£63m no-flood cash to Broads
A MULTI-MILLION £ project to prevent flooding over more than 8000ha (21,000 acres) of farmland was given the go-ahead by the government this week.
The work, across part of the Norfolk and Suffolk Broads, will cost £63m and will take the Environment Agency 10 years to complete.
Land in the Broads has always been susceptible to flooding, either from high freshwater river flows or, more frequently, high sea levels.
It last suffered major flooding three years ago as bureaucrats tried to come to a decision on the best means of protecting the area.
A barrage across the River Yare estuary at Yarmouth was eventually scrapped in favour of a less expensive and disruptive scheme, the one now given financial approval.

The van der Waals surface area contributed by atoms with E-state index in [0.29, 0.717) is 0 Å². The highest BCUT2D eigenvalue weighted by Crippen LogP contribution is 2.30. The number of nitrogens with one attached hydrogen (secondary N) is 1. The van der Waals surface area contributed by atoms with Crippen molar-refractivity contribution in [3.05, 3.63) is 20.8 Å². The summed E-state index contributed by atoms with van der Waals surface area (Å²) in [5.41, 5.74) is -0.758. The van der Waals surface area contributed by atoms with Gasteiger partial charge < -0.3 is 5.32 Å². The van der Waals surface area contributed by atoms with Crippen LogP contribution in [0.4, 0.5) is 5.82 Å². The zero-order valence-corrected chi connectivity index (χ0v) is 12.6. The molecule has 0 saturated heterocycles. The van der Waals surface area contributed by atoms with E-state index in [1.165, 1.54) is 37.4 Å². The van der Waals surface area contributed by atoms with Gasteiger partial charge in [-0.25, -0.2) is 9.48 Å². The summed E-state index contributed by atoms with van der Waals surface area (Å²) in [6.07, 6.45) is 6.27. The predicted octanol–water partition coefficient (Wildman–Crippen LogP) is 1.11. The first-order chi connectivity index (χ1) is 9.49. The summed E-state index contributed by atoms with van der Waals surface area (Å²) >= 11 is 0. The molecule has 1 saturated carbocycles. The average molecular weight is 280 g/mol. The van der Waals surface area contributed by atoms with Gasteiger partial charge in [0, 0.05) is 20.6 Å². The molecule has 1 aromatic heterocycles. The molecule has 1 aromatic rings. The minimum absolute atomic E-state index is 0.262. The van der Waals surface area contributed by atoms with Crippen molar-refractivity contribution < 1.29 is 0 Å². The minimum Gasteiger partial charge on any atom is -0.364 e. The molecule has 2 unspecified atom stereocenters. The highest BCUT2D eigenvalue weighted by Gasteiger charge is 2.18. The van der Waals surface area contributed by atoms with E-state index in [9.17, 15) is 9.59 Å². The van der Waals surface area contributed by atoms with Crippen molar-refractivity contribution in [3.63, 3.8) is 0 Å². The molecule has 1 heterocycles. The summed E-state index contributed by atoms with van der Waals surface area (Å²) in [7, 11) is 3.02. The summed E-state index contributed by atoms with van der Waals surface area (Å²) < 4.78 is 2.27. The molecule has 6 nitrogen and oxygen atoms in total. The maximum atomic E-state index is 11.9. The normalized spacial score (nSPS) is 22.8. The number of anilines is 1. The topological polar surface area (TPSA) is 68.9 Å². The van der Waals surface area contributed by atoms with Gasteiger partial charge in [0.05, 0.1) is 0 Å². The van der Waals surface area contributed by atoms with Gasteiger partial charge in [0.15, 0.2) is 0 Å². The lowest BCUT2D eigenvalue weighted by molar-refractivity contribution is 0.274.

It will lead to the strengthening of the earth embankments in the area surrounding the tidal reaches of the rivers Yare, Bure and Waveney.
David Ritchie, who has farmed in the area at Ludham for 50 years, had 235ha (600 acres) of land flooded five years ago and lost his autumn-sown wheat.
It was the following spring before he was able to get back onto the flooded land.
Mr Ritchie said this week: "Were very pleased that more money has been found."
Nigel Wright, chairman of the NFUs regional advisory board, added: "Im jolly glad to see the scheme – on the stocks for such a long time – is at last getting off the ground. The sooner they get started the better."
An Environment Agency spokeswoman said existing flood defence walls were slowly sinking and, with sea level rising, the work was considered to be urgent.
About a quarter of the annual national flood defence budget of £240m is already spent in the Anglian region, one-fifth of which is below sea level.
David Ritchie, Ludham Hall Farm, Norfolk, at the spot where, in 1993, the banks collapsed, flooding 600 acres of his land.